And in the realm of big heartbreaks, my grandpa passed away from complications from Alzheimer’s. He’s been struggling with the disease since I was a teenager. I’m so glad that he’s no longer trapped in a failing body and confused mind. But it’s still hard to say goodbye to such a compassionate, principled man. The visitation and funeral were bittersweet: I got to see family I hadn’t seen in years, be with my twin sister and her incredibly sweet kids and husband, and hug my much-loved younger cousins. And hugs were needed. My Uncle Jay, my grandpa’s oldest son, passed away just a month ago (he was battling MS). My family’s share of sadness has come all at once this season.
“Hey girl, are you going to see Gangster Squad this weekend? I’m giving myself cancer for the sake of historical accuracy and everything.”
This star-laden period piece is directed by Ruben Fleischer (Zombieland, 30 Minutes or Less) and written by Castle-scribe Will Beall, based on the book by Paul Lieberman. It tells the story of how a small team of LAPD officers fought mob-boss Mickey Cohen for control of Los Angeles.
When faced with tragedy, some of the most comforting words you can hear are “That should’ve never happened.” The assertion of the wrongness of reality is strangely comforting. With Django Unchained, as in Inglorious Basterds, Quentin Tarantino takes that righteous anger one step further to “And here’s what should’ve happened instead.”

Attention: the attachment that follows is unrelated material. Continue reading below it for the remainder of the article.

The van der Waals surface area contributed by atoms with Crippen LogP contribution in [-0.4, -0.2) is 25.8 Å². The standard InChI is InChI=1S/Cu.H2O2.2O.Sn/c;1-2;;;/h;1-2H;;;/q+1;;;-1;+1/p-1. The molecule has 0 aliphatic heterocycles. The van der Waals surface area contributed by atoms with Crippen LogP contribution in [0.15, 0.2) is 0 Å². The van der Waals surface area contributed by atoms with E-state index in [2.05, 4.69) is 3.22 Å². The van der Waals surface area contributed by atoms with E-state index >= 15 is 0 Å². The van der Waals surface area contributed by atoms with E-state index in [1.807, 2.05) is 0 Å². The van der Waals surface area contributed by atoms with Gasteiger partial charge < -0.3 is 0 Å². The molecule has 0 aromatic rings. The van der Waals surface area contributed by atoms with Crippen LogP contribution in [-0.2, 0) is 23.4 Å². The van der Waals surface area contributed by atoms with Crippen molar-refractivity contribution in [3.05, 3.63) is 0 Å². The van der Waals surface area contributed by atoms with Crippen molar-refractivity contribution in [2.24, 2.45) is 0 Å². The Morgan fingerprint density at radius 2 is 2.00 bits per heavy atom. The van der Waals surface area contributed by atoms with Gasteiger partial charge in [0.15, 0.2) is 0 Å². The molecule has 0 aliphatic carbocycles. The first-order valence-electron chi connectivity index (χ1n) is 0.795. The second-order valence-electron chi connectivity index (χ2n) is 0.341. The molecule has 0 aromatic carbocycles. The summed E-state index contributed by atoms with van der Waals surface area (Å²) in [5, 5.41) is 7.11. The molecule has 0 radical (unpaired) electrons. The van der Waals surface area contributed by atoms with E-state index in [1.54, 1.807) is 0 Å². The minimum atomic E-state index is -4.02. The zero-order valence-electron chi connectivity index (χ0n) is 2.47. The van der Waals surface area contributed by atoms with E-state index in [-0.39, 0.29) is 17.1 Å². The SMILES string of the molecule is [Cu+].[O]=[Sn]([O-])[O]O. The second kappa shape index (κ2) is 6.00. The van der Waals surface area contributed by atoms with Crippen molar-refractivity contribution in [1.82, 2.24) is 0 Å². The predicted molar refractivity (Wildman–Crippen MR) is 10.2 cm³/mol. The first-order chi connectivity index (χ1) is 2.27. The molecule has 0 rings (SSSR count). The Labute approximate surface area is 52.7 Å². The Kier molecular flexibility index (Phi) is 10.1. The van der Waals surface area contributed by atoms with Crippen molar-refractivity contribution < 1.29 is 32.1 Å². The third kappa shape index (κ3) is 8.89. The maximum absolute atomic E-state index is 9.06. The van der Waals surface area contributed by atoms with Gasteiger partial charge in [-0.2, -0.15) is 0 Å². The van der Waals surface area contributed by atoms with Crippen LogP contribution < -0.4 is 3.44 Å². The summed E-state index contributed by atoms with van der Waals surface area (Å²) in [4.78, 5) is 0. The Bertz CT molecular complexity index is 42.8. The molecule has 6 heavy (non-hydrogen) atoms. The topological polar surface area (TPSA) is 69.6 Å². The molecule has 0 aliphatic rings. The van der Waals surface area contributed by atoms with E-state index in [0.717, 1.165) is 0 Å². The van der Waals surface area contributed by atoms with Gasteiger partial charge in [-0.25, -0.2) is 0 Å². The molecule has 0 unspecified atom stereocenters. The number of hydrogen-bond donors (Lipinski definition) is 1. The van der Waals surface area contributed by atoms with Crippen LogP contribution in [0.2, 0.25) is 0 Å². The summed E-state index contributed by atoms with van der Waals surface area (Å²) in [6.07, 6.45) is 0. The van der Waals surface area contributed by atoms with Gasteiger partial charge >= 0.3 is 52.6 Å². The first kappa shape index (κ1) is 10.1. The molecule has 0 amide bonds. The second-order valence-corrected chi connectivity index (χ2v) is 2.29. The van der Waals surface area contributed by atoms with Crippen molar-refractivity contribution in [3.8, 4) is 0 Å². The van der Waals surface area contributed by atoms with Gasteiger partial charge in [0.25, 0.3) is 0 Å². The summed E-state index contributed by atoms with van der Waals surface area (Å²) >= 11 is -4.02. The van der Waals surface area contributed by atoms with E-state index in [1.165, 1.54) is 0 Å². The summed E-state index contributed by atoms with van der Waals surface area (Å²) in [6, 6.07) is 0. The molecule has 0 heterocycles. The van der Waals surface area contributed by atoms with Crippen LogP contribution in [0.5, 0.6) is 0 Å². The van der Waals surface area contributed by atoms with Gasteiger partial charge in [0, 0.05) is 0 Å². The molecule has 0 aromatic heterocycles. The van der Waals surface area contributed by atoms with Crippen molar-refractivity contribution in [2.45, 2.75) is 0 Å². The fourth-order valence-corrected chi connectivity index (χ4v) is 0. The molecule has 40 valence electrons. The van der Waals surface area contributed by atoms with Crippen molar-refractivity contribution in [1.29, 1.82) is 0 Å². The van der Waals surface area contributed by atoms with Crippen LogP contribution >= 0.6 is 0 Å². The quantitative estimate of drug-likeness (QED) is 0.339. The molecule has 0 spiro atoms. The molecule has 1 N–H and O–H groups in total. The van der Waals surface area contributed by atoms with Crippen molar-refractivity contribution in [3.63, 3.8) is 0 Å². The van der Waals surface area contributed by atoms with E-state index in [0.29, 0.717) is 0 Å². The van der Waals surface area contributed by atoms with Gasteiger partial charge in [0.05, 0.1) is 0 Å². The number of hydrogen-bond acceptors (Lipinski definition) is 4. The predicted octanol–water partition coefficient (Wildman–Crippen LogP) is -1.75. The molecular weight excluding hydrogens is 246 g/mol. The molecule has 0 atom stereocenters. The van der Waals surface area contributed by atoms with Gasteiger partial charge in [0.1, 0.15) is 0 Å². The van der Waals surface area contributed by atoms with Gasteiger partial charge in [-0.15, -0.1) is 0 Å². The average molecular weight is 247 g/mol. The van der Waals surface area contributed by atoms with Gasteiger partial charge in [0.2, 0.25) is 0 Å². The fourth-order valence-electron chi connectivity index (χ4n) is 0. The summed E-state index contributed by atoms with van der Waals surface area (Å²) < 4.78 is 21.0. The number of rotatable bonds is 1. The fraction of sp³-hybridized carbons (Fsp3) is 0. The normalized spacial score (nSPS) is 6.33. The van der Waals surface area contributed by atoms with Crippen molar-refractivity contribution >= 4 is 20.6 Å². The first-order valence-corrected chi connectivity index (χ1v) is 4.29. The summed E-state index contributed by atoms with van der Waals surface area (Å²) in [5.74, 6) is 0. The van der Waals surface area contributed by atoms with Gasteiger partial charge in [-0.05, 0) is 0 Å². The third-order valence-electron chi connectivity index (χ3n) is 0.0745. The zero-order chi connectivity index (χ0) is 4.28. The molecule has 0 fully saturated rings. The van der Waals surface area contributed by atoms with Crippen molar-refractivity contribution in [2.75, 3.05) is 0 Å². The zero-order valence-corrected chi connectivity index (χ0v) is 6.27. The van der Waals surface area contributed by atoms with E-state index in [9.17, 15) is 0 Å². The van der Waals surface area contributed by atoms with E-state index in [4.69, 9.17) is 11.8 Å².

Tarantino paints a guns-blazing, upside-down world—a Southern-Western that brings bulleted justice to one plantation in an over-too-fast 165 minutes. It’s one of the most alive films I’ve seen since, well, Inglourious Basterds. Tarantino is an exuberant filmmaker. He uses every trick in the book, from gorgeously framed silhouette still shots to quick zooms to extreme close-ups. Injuries spurt. Smoke curls. Stuff moves. As bounty hunter Dr. King Schultz (Christoph Waltz) says of Django (Jamie Foxx), it can be said of Tarantino: “My friend has a flair for the dramatic.” He’s not afraid to highlight the quintessential gesture, as in the trailer-featured moment when Django slo-mo shrugs off his rough slave blanket at the start of his transformation into a bada$$ bounty hunter.
In honor of the Christmas Day opening of Django Unchained, let’s look at Quentin Tarantino’s back catalogue. One of the most unique filmmakers working today, Tarantino has a signature style that borrows heavily from ’70s-era genre films, adds in stylized and idiosyncratic dialogue, then mixes it all up with over-the-top imagery. His films often feature shocking violence and revenge themes. I’m ambivalent about the use of both; sometimes I think he’s being exploitative, and sometimes I think he’s rightfully using them in the service of the story or an issue. More study is necessary: At the time of writing, I’ve only seen half of his films (Pulp Fiction, Kill Bill: Vol. 1, Kill Bill: Vol. 2, Inglorious Basterds). I’m making a New Year’s resolution to see the rest.
Written and directed by Quentin Tarantino (Pulp Fiction, Inglourious Basterds, Kill Bill) Starring Jamie Foxx, Christoph Waltz, Leonardo DiCaprio, Kerry Washington, Samuel L. Jackson, Don Johnson and more.